Idleness will lead to juvenile delinquency

Idleness will lead to juvenile delinquency

“This morning, Thursday March 5, The National Institute for communicable Diseases confirmed that a suspected case of Covid-19 has tested positive.”
“The patient is a 38-year-old male who travelled to Italy with his wife”.
It was a series of tweets from the account of Dr Zweli Mkhize the Minister of Health in neighbouring South Africa and the ripple effects would be felt throughout this good country of ours both in industries and personal lives alike. With the arrival of Covid-19 in South Africa it was only a matter of time before it made its way to Lesotho.

That was in part due to our oddly porous borders but as soon as South Africa made the announcement and the subsequent lockdowns Lesotho had to follow suit. The lockdown brought with it the closing down of schools and many a teenager was left with nothing to do to pass the days.
All over the country private schools came up with ingenious ways to continue educating their students, zoom classes were organised and for those who could afford it private tutors offered lessons over digital platforms and thus those students continued to learn albeit in a new and challenging way.

I say those students because this was not the case for all students. Students that went to public schools were unfortunately not afforded the same privileges, there were no zoom classes, and after all how could there be when the average public school cannot afford laptops for its staff let alone students who have access to both a laptop and home internet?

The option to get private tutoring is also closed to students from the lower end of the economic spectrum as once again private tutors need money, classes are online necessitating the need for Wi-Fi and I do not even need to once again stress the laptop issues so while students whose parents can afford a certain lifestyle many who are not lucky enough are falling through the cracks and as is the nature of such things some might not make it back.

The worrisome thing about this lack of schooling is not only that these children are not getting the education they should be getting, although that is a worrying issue in its own right, it is also that they spend their days with nothing to occupy their minds and with parents having gone to work they have little to no adult supervision and as the old adage says the devil is indeed finding work for their idle hands.

There was a good period in November to December of 2020 if I properly recall when the Naleli-Mabote area was plagued by a series of muggings by teenage boys who could not have been more than 16. Stories emerged that these boys were part of newly formed rival gangs and citizens were left shocked because Lesotho has never had much of a gang culture.

What we ventured to really think about the matter was not really shocking. It was merely the normal progression of what happens when teenage boys are left unsupervised and with nothing to occupy their minds for days on end. How many of these newly initiated gangsters will actually go back to school once they open and how many would be so immersed in their newly found criminality remains to be seen but one thing for sure is that for some the trajectory of their lives has changed forever.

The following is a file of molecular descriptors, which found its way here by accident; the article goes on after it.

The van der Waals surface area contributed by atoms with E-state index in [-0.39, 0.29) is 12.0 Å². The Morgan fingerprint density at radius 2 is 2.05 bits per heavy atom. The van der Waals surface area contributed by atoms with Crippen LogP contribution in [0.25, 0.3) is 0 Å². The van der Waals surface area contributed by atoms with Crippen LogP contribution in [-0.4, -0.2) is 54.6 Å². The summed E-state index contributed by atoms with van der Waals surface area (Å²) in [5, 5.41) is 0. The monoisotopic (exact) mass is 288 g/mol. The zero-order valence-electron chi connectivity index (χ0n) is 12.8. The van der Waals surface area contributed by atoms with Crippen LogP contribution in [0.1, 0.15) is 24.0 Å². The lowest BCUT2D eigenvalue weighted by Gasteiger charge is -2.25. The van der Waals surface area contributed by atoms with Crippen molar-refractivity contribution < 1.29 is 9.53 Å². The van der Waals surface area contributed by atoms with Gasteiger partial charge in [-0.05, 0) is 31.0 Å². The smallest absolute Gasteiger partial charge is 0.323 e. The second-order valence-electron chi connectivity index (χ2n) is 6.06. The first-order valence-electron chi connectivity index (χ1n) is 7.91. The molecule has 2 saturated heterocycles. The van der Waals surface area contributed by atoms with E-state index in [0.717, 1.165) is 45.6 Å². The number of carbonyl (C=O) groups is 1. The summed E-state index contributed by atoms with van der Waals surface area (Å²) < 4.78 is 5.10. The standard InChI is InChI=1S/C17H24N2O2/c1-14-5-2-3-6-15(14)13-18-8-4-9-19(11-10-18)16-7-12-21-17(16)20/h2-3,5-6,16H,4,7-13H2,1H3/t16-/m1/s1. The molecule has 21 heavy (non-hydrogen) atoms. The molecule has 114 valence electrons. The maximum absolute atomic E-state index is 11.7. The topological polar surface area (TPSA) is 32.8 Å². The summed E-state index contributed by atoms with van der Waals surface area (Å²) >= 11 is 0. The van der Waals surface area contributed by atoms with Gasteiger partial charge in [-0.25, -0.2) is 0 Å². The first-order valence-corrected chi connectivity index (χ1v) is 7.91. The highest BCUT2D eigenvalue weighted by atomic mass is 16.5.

The effects of having nothing to do will not only be seen in boy children, while teenage girls have less propensity for crime all teenagers with time on their hands and zero resources will turn to the only form of entertainment to fight boredom and raging hormones – sex. And since teenagers are none too wise, unprotected sex. By the time the school year resumes a good number of female students will not be able to go back to school as they have to stay at home and raise their babies. Many of them will likely never go back to gaining a formal education leading to more poverty and the very same lack of opportunities that got them into this mess for their children.

It is all very well to pontificate about how these children should exercise restraint and better judgement but children are not known for their good judgement, which is exactly why they are always in need of supervision or at the very least good activities to keep their mind occupied. It is sadly not only a problem that will be felt by themselves and their families, a higher crime rate and higher instances of teenage pregnancy are societal problems that will be felt by all of us for years after the pandemic ends and that is why it is in everyone’s best interests that a plan also be made for students in the public school system.

We would do well to remember that higher muggings means everyone is now at a higher chance of getting mugged, and whatever forms of crime that petty criminals graduate to and children whose teenage parents cannot afford them will sooner or later fall on the taxpayer’s pocket so it is better to avoid that eventuality than to deal with its after effects.

Whether it be corporates equipping public schools with the necessary resources to commence online learning or even private citizens helping those students that are in their vicinity with books and other resources to occupy their mind, every little bit helps and we need a collective effort to keep these children in school.
A butterfly flaps its wings in Peking and in Central Park you get rain instead of Sunshine- Edward Lorenz 1972.

And so it was, a person visiting a wet market in the Wuhan Province of China might very well result in teenage societal problems in Lesotho. That is the reality of the butterfly effect this time around.

Thakane Rethabile Shale

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